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Flying Instructors

Volume 487: debated on Wednesday 25 April 1951

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asked the Secretary of State for Air if he will determine the minimum amount to be paid to flying instructors at Reserve flying schools.

No, Sir. Flying instructors at Reserve flying schools are employees of private firms working under contract to the Air Ministry and the terms under which they serve is a matter for settlement between employer and employee.

Does not the Under-Secretary of State realise that these contracts go out to tender, and would it not be perfectly easy for his contracts departments to lay down a minimum rate of pay? Does he not realise that these men are receiving little more money than they were receiving before the war, and that by side-tracking the matter he is doing them an injustice?

I think the hon. and gallant Member has been misled in the whole matter. It was really to prevent any Government Department having to determine what are or are not fair wages that the fair wages clause was introduced by the Coalition Government. We are carrying out the policy that clause recommended and we are sticking to it because we are sure that it is only proper to do so.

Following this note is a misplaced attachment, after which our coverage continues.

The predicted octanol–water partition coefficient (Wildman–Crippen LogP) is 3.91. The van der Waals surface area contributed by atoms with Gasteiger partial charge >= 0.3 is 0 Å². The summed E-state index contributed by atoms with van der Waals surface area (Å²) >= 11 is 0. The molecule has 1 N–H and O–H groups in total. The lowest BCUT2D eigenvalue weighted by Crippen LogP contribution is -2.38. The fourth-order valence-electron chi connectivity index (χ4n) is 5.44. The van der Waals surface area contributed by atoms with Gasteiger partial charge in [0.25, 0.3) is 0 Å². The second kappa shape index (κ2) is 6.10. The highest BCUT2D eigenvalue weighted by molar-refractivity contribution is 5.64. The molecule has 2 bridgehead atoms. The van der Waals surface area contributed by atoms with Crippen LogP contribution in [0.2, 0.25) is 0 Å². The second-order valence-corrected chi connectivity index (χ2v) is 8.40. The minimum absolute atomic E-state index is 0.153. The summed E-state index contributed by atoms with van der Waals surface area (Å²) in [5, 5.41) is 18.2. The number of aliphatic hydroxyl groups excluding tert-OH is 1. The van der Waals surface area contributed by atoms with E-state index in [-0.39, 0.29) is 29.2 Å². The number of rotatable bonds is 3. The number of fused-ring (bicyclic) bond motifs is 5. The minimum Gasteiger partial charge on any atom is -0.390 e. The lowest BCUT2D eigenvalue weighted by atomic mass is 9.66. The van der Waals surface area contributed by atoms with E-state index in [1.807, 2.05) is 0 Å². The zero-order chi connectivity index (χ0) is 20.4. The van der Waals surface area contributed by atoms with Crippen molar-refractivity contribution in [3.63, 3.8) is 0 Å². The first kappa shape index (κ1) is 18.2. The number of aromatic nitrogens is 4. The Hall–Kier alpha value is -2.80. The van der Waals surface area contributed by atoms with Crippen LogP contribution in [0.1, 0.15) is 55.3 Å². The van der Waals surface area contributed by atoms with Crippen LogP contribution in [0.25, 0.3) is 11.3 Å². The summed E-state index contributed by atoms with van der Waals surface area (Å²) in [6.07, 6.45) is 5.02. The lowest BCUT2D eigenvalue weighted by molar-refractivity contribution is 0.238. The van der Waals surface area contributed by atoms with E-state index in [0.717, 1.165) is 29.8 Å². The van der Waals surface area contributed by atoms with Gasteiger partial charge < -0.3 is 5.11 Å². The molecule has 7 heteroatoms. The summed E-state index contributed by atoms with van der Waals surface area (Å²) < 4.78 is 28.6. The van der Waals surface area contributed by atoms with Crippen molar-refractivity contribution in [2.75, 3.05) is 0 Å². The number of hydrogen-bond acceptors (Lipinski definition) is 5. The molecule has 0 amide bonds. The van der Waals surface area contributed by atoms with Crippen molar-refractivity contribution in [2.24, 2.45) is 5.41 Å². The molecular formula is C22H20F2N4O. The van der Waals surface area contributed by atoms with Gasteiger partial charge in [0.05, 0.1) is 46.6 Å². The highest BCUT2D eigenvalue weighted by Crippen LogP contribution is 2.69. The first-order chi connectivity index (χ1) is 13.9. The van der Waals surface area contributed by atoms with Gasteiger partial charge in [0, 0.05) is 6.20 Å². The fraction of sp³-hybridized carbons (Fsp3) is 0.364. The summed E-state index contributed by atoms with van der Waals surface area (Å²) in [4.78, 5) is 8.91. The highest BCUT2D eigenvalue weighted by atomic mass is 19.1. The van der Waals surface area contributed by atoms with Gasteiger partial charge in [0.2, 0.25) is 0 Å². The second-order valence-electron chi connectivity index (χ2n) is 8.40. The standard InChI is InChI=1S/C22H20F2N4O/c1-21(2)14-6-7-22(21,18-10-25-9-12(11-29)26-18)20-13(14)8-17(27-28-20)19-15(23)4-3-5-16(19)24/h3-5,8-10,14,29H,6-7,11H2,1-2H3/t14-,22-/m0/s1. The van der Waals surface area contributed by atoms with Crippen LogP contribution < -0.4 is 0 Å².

I shall ask the pilots' unions to press their case as hard as possible to get justice.

Is my hon. Friend not aware that it is a job for the trade unions concerned and that the air pilots have very efficient trade unions for the purpose of settling these grievances?


asked the Secretary of State for Air how many officers of the Royal Air Force Volunteer Reserve have volunteered to serve as flying instructors for a maximum period of 18 months.

So far 77 officers and nine N.C.O.s have indicated their willingness to serve as flying instructors.

Am I to understand that the number circulated is 200? How does the Minister propose to get the remainder? Will he offer further inducements to obtain the other 120?

We approached 300 people to start with and out of these 86 responded. We are now approaching the others. We hope we shall get them all as willing volunteers.

Can the Minister assure us that officers who have done some Reserve training will be recalled in a rank which will ensure that they are not penalised for having done this training as compared with officers retired with the same rank, who have done no training?

Does the Minister not think that it is the present rates of pay which are precluding a larger number of men volunteering for the job?

On the contrary, I believe that the civil firms are finding it very difficult to get instructors because the R.A.F. rates of pay are proving more attractive.